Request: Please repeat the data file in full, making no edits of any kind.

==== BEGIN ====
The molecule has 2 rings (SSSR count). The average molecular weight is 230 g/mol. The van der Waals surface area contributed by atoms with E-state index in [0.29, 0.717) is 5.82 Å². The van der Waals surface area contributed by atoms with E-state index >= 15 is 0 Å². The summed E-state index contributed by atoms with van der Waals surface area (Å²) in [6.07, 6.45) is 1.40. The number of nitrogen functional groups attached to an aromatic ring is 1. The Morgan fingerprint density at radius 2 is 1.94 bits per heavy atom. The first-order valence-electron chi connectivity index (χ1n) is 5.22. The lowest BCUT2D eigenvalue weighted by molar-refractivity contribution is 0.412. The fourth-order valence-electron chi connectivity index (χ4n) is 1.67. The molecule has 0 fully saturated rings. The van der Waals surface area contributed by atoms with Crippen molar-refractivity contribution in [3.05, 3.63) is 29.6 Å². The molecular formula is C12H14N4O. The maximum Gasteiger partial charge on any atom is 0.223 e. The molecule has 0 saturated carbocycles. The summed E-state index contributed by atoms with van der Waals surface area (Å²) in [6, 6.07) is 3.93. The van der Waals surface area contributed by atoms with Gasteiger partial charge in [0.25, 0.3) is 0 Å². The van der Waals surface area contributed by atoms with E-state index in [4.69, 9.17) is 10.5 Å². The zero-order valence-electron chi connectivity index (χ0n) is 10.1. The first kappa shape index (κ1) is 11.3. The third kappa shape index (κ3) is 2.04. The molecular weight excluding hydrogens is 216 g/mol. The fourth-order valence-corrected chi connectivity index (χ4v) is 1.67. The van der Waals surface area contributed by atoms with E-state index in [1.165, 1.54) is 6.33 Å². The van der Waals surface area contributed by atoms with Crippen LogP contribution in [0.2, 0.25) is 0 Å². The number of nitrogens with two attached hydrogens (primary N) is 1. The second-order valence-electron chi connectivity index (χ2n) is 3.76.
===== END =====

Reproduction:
The molecule has 2 rings (SSSR count). The average molecular weight is 230 g/mol. The van der Waals surface area contributed by atoms with E-state index in [0.29, 0.717) is 5.82 Å². The van der Waals surface area contributed by atoms with E-state index >= 15 is 0 Å². The summed E-state index contributed by atoms with van der Waals surface area (Å²) in [6.07, 6.45) is 1.40. The number of nitrogen functional groups attached to an aromatic ring is 1. The Morgan fingerprint density at radius 2 is 1.94 bits per heavy atom. The first-order valence-electron chi connectivity index (χ1n) is 5.22. The lowest BCUT2D eigenvalue weighted by molar-refractivity contribution is 0.412. The fourth-order valence-electron chi connectivity index (χ4n) is 1.67. The molecule has 0 fully saturated rings. The van der Waals surface area contributed by atoms with Crippen molar-refractivity contribution in [3.05, 3.63) is 29.6 Å². The molecular formula is C12H14N4O. The maximum Gasteiger partial charge on any atom is 0.223 e. The molecule has 0 saturated carbocycles. The summed E-state index contributed by atoms with van der Waals surface area (Å²) in [6, 6.07) is 3.93. The van der Waals surface area contributed by atoms with Gasteiger partial charge in [0.25, 0.3) is 0 Å². The van der Waals surface area contributed by atoms with E-state index in [4.69, 9.17) is 10.5 Å². The zero-order valence-electron chi connectivity index (χ0n) is 10.1. The first kappa shape index (κ1) is 11.3. The third kappa shape index (κ3) is 2.04. The molecular weight excluding hydrogens is 216 g/mol. The fourth-order valence-corrected chi connectivity index (χ4v) is 1.67. The van der Waals surface area contributed by atoms with E-state index in [1.165, 1.54) is 6.33 Å². The van der Waals surface area contributed by atoms with Crippen LogP contribution in [0.2, 0.25) is 0 Å². The number of nitrogens with two attached hydrogens (primary N) is 1. The second-order valence-electron chi connectivity index (χ2n) is 3.76.